Langston Hughes was one of the most influential writers during the Harlem
Renaissance. He was born on February 1, 1902 to his parents, James Nathaniel Hughes
and Caroline Mercer Langston. Soon after his birth they separated and he lived with his
grandmother until she died when he was in his early teens. He was known to use the
rhythm of Black African music in his poems and inspired many African and White
Americans through the numerous amounts of poetry he has written. His poetry
Was written about his pride in his heritage and his dislike with the oppression he saw.
The Harlem Renaissance was a period from 1918-1937, although a scholar from
Temple University thought it began much earlier. According to the book, ‘A
Renaissance in Harlem, the scholar from Temple University thought that it began
as soon as the slaves starting coming north. He thought that it was only noticed
a century later when the Arts started showing in the buildings of Harlem. Langston
Hughes cited the Harlem Renaissance as a “period when Harlem was in Vogue.”
(Williams 9) It was a time when African American culture
got really big, especially in the creative arts. Many of the writers of this time called
the Harlem Renaissance ‘Negro Renaissance’ or the ‘New Negro Renaissance’ because
it wasn’t just Harlem where the African American Arts were becoming big.
According to the book, ‘A Renaissance in Harlem: Lost Voices of an American
Community’, the Harlem Renaissance had started after Prohibition and slowed down
after 1929, when the stock market crashed. Most people believe that it was decades of
a time in Harlem in all areas of art. Dance, Theater and Visual Arts were becoming
very big in Harlem, but it was the literature that really blossomed during this period. The
influential writers during this time didn’t only see their writings changing that of African
Americans, but also of white American culture, as well. Many white Americans felt that
African culture had more emotion than theirs and it was during this period that they
really noticed this. While the Harlem Renaissance may have started in Harlem, it really
took place in many other areas throughout the country.
During this time there were many different types of writings. Poetry was one of the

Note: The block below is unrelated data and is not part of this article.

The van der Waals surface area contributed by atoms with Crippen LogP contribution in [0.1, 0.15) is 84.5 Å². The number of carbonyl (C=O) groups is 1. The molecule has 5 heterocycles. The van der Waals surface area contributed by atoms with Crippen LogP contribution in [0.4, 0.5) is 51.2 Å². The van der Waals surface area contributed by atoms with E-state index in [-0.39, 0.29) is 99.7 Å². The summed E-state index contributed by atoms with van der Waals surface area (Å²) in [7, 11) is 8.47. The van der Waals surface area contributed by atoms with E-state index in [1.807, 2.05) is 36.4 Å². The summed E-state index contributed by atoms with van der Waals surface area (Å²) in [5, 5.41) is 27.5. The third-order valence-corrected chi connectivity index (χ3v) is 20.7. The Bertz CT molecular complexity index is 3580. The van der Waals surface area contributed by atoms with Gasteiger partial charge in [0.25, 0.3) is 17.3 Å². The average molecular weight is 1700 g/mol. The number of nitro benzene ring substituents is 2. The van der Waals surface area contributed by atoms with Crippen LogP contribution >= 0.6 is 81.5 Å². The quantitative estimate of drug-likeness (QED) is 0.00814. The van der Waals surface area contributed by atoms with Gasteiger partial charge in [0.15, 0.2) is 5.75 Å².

biggest styles. The authors wrote about their social pride and the equality that they
wanted in this country. Langston Hughes and others used music and songs in their
poetry. Claude McKay, another famous writer during this time would write sonnets to
attack the racial violence that was happening.
There were many other authors that became well known during the Harlem
Renaissance. Some of the most well known ones were W.E.B. DuBois, Jessi Redmon
Fauset (a literary Editor), Countee Cullen, Claude Mckay, Jean Toomer and Dr. Alain
Locke. The movement had 2 anthologies- ‘The Book of American Negro Poetry’ by
James Weldon Johnson and ‘The New Negro’ by Alain Locke. Alain Locke described
the Harlem Renaissance as “a spiritual coming of age”, meaning that the black
community could seize the chance to express themselves through the arts. He was known
as the God father of the Harlem Renaissance and came up with the term, ‘The New
Negro’. On page 16, of ‘A Renaissance to Harlem’, Dr. Alain Locke was quoted saying
“Harlem has the same role to play for the New Negro as Dublin has had for the New
Ireland or Prague for the new Czechoslovakia.” He was trying to say how much
influence Harlem can have on the arts for African Americans. When Dr. Alain Locke
was asked to edit an issue of...
Cited: Rowen, Beth and Borgna, Brunner. “Great Days in Harlem: The Birth of the Harlem
Renaissance.” Infoplease/Pearson Education, 2007.
Bascom, Lionel. “Lost Voices of an American Community” Avon/HarperCollins,
Publishers, Inc. 2001.
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